Introduction to Popular Culture Studies

Ham4Ham (extra credit)

Posted by vene131 on April 27, 2017

 hamilton lin manuel miranda grammys 2016 latino people hispanic people GIFBefore I ever knew about this being an extra credit opportunity, I knew that I was going to this talk because HAMILTON. I live for Hamilton. I listen to the soundtrack almost every day (gotta make time for Moana, ya know?) Either way I knew this talk was going to be very lit as the kids say.

One thing that stood oImage result for talk less smile more gifut to me was this notion of performance, and how a lot of historical musicals like Hamilton upfront tell you not to trust the narrative. Musicals like Hamilton keep some of the historical accuracy, but makes sure you know to question the performance. One example of that would be the song The Room Where it Happened. Listen guys, I am in fact a Burr. I am proud of the fact that I am a Burr. I mean, this is the most me thing I have ever seen. So when she explained how this song is literally telling the audience that they cannot trust what is going on and Related imagethat they should question is I was right there with her just silently clapping in my head. The Room Where it Happened is Burr talking about how no one actually knows what happens in these private meetings between political figures except the figures that were there. So this tells us as an audience that yes people can tell us what they think happened in history, but the truth is most of the time we don’t actually happened. “We just assumed that it happens” because “no one else was in the room where it happened” as the great Lin Manuel Miranda once said.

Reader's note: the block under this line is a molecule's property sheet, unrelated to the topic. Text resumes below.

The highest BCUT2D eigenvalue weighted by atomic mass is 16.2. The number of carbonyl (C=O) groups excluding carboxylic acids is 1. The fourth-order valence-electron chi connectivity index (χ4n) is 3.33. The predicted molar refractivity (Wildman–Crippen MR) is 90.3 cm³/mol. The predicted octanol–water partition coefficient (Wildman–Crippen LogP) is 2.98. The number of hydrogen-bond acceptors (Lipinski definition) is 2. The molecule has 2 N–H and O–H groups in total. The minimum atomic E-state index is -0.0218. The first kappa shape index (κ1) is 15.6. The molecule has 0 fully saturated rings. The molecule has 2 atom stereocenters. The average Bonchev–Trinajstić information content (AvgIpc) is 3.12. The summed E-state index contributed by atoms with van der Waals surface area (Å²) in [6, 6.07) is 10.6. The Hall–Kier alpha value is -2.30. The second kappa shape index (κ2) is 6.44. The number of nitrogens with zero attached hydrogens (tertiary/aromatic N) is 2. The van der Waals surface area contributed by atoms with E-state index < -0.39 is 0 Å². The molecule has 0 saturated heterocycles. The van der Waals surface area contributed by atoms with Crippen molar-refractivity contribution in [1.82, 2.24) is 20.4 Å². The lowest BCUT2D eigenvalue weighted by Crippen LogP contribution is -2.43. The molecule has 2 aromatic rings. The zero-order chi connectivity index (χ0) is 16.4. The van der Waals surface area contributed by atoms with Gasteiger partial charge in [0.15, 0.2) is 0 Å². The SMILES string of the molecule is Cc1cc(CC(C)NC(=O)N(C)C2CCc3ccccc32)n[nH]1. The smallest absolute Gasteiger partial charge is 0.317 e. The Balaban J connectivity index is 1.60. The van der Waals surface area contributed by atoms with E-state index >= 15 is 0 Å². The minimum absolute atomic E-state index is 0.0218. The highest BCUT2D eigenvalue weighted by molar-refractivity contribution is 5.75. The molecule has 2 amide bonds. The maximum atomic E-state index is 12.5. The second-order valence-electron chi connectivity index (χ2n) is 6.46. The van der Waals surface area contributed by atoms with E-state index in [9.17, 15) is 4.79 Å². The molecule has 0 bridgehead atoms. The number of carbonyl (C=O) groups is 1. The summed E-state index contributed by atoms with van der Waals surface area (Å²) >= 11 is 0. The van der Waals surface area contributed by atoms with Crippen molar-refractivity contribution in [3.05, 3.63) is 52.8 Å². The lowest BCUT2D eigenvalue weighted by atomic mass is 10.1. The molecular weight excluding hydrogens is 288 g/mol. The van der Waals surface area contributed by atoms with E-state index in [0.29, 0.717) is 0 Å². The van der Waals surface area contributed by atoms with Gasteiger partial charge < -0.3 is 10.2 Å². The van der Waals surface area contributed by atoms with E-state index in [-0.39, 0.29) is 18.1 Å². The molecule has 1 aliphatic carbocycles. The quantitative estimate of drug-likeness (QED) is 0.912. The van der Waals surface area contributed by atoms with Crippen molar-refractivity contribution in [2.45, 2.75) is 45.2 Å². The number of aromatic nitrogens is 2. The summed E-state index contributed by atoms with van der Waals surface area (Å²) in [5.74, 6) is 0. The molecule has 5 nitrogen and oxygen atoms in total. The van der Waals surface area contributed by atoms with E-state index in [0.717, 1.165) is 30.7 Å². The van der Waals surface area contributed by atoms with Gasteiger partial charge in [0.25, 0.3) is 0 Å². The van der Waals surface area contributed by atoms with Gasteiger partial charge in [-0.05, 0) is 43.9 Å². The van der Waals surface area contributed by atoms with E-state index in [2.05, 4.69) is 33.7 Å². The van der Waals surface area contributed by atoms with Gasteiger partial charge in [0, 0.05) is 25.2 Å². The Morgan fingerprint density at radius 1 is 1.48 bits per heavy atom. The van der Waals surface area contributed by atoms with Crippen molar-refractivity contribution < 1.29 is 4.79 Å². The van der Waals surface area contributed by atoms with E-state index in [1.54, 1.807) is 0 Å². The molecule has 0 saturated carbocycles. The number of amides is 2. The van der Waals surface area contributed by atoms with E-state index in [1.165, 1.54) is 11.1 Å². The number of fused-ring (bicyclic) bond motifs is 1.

Image result for i[m erasing myself from the narrative gifAnother example she used was with the song Burn. Burn is literally made up. No one actually knows what Eliza Hamilton’s feeling were when Alexander published the Reynolds’s Pamphlet letting everyone know he was a cheating hoe. All we do know if what we think a wife would react to in this situation. So the song Burn is just Eliza burning all the letters Alexander wrote to her and basically solidifying that she no longer wants part in his narrative. However, I think that’s the main point of Hamilton. Yes, it tells the story of our founding fathers but it tells us the story in a way that makes the audience question everything that’s happening; and who is to say that isn’t how we should look at history in every sense? We are the one’s telling their story, not them. We do not actually know how these people felt in these situations. What we do know is this– the musical Hamilton is about a young immigrant who worked his way up and left a legacy that is now put back into the narrative of history.

And if you guys wanna watch a bit of the musical they performed at the Tony’s! If you’re wondering why they look like they are supposed to be holding guns it is because they usually do. Unfortunately, the night before the Tony’s the largest shooting against my people in US history happened at the night before, so to honor those who died in Orlando at the Pulse Nightclub the did the performance without them.

But if I am being honest the main lesson really is this:

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2 Responses to “Ham4Ham (extra credit)”

  1. sydneyb612 said

    As some one who has never seen or really knows anything about Hamilton this was very informative. if you did not know what Hamilton was before you for sure know now. I definitely enjoyed your enthusiasm and the clips and pictures. From what I read you should start your own independent blog on Hamilton because I think a lot of people would enjoy that. I love hearing about things people are passionate about. Thanks for sharing.

  2. katemilner9 said

    I think Hamilton has started a really good conversation about fictional adaptations of historical events. As you say, a main theme of the show is not trusting the narrative, and understanding its bias, which is something a lot of medias in its vein neglect to do.

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